- Lookback options with discrete and partial monitoring of the underlying price, Heynen, R. C., & Kat, H. M. (1995). Applied Mathematical Finance, 2(4), 273-284. In this paper, the author proves that the price of BSL options (Black & Scholes Lookback 1973) can be taken in semi-closed form. Using these options, the economists monitor the price on a discrete basis, not continuous. The author derives formulas for pricing a number of partial and complete lookback options. Here, the price is monitored at not essentially equally spaced elements in time. As a result, the discrete price monitoring in place of continuous price has a fairly large influence on the lookback prices. But it does not take new hedging issues into consideration.
- A study of the parameters of a backpropagation stock price prediction model, Tan, C. N., & Wittig, G. E. (1993, November). In 1993 First New Zealand International Two-Stream Conference on Artificial Neural Networks and Expert Systems(pp. 288-291). IEEE. A statistical analysis reports of ANN (Artificial Neural Network) apply an experiment on the BSPP model (Backpropagation Stock Price Prediction). This model was designed to evaluate its prediction ability. There were different parameters, including activation function, momentum, input noise, learning rate and no. of neurons (in hidden layer). The relevant predictive outcomes were recorded. This ANN model is considered as a black box since it takes inputs to get the expected result. This study is about black box behaviour in case of a change in parameters.
- Early exercise policies of American floating strike and fixed strike lookback options, Yu, H., Kuen Kwok, Y., & Wu, L. (2001). Nonlinear Analysis-Theory Methods and Applications, 47(7), 4591-4602. With the help of similarity transform, the authors show two types of US lookback models, i.e. fixed and floating strike using a partial differential equation. They test the early policies of these options. The realized extremum may be supervised in a discrete or continuous way for the price of assets. For its numerical value, many approaches are discussed to derive exactly correct and efficient results.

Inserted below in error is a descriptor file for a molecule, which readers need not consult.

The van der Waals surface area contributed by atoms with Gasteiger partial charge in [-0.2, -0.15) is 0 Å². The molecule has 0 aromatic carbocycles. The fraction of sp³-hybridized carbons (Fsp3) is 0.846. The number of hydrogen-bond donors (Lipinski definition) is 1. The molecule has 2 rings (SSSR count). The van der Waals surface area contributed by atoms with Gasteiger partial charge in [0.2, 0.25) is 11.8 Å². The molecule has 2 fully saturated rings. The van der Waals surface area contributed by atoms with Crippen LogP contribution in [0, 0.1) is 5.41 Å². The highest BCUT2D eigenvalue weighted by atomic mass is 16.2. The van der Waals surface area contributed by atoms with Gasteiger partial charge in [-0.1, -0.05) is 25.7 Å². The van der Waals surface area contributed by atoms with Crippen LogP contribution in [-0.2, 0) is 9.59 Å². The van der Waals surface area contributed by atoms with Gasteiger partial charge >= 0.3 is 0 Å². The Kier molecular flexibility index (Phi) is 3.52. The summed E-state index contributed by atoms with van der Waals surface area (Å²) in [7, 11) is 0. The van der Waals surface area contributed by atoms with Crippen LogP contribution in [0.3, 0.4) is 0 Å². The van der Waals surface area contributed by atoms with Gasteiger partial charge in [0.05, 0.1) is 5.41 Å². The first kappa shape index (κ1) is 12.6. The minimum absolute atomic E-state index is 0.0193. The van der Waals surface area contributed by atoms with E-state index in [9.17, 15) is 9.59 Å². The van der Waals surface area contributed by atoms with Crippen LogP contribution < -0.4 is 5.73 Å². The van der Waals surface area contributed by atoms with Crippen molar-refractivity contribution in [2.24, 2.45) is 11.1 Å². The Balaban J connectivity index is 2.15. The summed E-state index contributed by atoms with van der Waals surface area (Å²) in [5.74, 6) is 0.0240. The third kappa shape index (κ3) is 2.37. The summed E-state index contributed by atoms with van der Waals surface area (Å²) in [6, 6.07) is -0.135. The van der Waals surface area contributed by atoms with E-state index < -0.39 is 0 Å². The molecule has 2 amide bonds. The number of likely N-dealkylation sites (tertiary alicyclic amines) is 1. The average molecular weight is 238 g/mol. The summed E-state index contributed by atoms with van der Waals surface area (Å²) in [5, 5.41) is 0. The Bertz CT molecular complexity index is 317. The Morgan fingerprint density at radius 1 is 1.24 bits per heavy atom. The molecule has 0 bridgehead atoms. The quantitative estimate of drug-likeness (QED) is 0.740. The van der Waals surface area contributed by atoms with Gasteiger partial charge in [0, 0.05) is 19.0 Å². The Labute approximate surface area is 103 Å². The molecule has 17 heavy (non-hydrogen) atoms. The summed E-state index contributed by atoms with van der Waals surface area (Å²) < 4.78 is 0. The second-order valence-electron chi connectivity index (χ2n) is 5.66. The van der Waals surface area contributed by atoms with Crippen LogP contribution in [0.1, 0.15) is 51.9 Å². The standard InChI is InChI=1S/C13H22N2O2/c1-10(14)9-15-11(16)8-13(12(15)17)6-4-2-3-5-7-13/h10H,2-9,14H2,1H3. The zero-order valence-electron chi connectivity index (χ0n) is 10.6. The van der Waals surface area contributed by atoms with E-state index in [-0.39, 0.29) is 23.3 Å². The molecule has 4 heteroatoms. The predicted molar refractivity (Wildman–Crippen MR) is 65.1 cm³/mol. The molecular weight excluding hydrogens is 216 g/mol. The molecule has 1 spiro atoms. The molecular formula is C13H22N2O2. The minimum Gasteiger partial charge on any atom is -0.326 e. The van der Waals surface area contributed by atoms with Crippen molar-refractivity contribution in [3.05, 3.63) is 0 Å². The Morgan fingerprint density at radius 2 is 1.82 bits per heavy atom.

- A closed-form solution for perpetual American floating strike lookback options, Dai, M. (2000). For the perpetual model of US floating strike lookback period, a closed form outcome is extracted. It uses PDE (Partial Differential Equation) approach with continuous payment of dividend. To check the validity of this solution, the author performs numerical experiments.
- An analytic pricing formula for lookback options under stochastic volatility, Leung, K. S. (2013). Applied Mathematics Letters, 26(1), 145-149. In this research, the author derives a formula of analytical pricing using Hestons SV model (Stochastic Validity) for American FSL (floating strike lookback) periods. Then, he gives prices to the fixed options based on the relation of put-call parity and floating strike results.
- Pricing lookback and barrier options under the CEV process, Boyle, P. P. (1999). Journal of financial and quantitative analysis, 34(2), 241-264. This study is an examination of lookback period prices and barrier options in case the assets follow the process of CEV (Constant Elasticity of Variance). The author introduces the trinomial method for this purpose. Babbs technique can be useful for the lognormal situation. It is modified to get the value of the lookback period. As a result, the prices of look back and barrier options deviate to a greater extent. The models of Black Scholes and CEV have minor differences for the standard options. It is vital to have accurate model specs for the options which are more dependent on extreme as compared to standard options.
- Lookback options under the CEV process: a correction, Boyle, P. P., Tian, Y., & Imai, J. (1999). Journal of Financial and Quantitative Analysis Unpublished Appendixes, Notes, Comments, and Corrections http://depts. washington. edu/jfqa. This paper is an extension to the previous research by the same author on Lookback options in the process of Constant Elasticity of Variance (CEV). Using the Trinomial method, he approximates this process. The writer presents an improved analysis with a few corrections, comments, appendixes and important notes.